Bruton’s tyrosine kinase is essential for B-cell development and function. BTK deficiency in man or mice results in the B-cell specific immunodeficiencies X-linked agammaglobulinemia (XLA) or x-linked immune deficiency (xid), respectively. It is also implicated in the pathogenesis of B-cell cancers. Studies suggest that the levels of BTK represent a rate-limiting step in BCR signaling and thereby B-cell activation and survival. Therefore, inhibition of BTK in CLL could serve as an effective treatment strategy. In vitro studies reported that following inhibition of BTK with selective inhibitor CLL cells lose their resistance to apoptosis. Preclinical studies also demonstrated that that BTK-deficiency completely abrogated CLL development in mice.IBRUTINIBWith the accumulating evidence of the role of BCR pathway involving BTK in CLL, first targeted therapeutic approach for CLL was tested clinically with BTK inhibitors. A study published recently in The New England Journal of Medicine (July 4, 2013) by Byrd et al. reported a high frequency of durable remissions in patients with relapsed or refractory CLL with a BTK inhibitor, ibrutinib. A phase I study of ibrutinib (previously known as PCI-32765) showed mild-to-moderate toxicity and clinical antitumor activity in patients with relapsed or refractory B-cell cancers; 11 of the 16 patients in the study had CLL or small lymphocytic lymphoma. These preliminary results prompted the initiation of a phase Ib–II study of ibrutinib in CLL; this study involved two different therapeutic doses in patients with relapsed or refractory disease.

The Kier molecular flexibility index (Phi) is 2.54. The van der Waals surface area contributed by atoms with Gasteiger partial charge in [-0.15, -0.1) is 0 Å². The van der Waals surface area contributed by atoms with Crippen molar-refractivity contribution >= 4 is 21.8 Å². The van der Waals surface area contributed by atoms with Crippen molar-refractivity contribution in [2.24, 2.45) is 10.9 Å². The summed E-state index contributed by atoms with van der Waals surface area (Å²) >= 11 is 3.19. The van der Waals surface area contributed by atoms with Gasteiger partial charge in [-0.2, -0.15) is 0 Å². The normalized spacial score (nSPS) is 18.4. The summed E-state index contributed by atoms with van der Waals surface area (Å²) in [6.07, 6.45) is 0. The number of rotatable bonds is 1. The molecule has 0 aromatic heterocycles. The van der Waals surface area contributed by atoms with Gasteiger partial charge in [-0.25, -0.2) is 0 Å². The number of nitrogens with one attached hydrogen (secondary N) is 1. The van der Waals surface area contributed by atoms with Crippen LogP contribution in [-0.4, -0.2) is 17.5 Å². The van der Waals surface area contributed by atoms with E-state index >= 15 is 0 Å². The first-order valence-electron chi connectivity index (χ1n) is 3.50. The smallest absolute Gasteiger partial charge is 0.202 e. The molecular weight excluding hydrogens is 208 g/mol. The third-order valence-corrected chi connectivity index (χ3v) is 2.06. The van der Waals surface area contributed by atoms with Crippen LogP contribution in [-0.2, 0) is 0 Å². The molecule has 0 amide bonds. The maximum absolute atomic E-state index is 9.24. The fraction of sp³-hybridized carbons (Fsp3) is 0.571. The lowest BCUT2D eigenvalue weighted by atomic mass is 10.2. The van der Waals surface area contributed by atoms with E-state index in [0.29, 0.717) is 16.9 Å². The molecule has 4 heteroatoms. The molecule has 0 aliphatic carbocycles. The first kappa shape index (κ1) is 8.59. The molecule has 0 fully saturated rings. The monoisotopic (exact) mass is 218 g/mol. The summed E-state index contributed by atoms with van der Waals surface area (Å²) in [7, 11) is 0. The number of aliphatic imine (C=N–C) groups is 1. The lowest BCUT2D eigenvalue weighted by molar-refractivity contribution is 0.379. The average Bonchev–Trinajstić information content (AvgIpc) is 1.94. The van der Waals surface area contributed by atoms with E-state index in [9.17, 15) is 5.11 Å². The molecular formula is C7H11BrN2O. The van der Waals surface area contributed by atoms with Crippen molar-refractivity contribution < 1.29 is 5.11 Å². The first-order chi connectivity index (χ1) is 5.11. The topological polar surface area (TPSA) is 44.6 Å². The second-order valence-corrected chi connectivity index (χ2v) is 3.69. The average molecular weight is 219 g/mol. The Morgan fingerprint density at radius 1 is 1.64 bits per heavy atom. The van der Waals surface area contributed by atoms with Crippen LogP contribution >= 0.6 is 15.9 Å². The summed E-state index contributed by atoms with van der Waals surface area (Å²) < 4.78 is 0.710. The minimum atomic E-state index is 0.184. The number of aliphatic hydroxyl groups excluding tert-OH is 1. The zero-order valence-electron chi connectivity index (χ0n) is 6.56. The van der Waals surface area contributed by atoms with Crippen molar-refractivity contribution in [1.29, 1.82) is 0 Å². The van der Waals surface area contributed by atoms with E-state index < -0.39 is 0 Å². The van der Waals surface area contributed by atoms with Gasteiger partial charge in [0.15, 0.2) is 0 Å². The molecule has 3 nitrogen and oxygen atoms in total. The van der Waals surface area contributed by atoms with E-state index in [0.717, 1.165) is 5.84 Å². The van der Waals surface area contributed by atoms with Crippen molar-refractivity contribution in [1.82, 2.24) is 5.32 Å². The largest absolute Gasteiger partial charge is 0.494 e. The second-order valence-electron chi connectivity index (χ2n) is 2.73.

In the phase Ib-II multicenter study of ibrutinib, Byrd et al. (2013) assessed the safety, efficacy, and pharmacokinetics of this inhibitor in patients with CLL or small lymphocytic lymphoma ( number NCT01105247). Among 85 patients enrolled in this study, 51 received 420 mg and 34 received 840 mg ibrutinib orally once daily. In both cohorts the overall response rate was 71%. This treatment resulted in durable response were the 26-month estimated progression-free survival was 75% and the rate of overall survival was 83%. The pharmacodynamic study showed that ibrutinib was able to successfully inhibit BTK. However, disease progression was noted in 13% patients during follow-up. The most common toxicities observed during ibrutinib treatment were diarrhea, fatigue, and upper respiratory tract infection.

As compared to other single agent therapies for relapsed CLL this targeted therapy of BTK inhibition exhibited more durable responses. The durable remissions observed in this study suggest that many patients may be treated successfully with ibrutinib.


1. Gribben, J.G. and S. O’Brien, Update on therapy of chronic lymphocytic leukemia. J Clin Oncol, 2011. 29(5): p. 544-50.

2.  Advani, R.H., et al., Bruton tyrosine kinase inhibitor ibrutinib (PCI-32765) has significant activity in patients with relapsed/refractory B-cell malignancies. J Clin Oncol, 2013. 31(1): p. 88-94.

3. Byrd, J.C., et al., Targeting BTK with ibrutinib in relapsed chronic lymphocytic leukemia. N Engl J Med, 2013. 369(1): p. 32-42.




Finding the Right Cancer Culprits Using Mutational Heterogeneity

Imagine this: you are a police officer on patrol and you receive a call that multiple 30-year-old Caucasian males were seen breaking and entering; stealing heirlooms from a nearby neighborhood. The suspects were last seen entering a convention center and, to your dismay, you arrive to find the entire convention center is an antique show containing several 30-year-old Caucasian males carrying heirlooms. What do you do to apprehend your perpetrators?  You could arrest everyone that fits the description and interrogate them. On the other hand, you could scan the crowd for clues that there is a group of people that do not belong, or also radio to the police station for more information to narrow down the crowd. Needless to say, without gaining more contextual information for prudent discernment of the situation, you may arrest the wrong men and let the criminals go free.genomes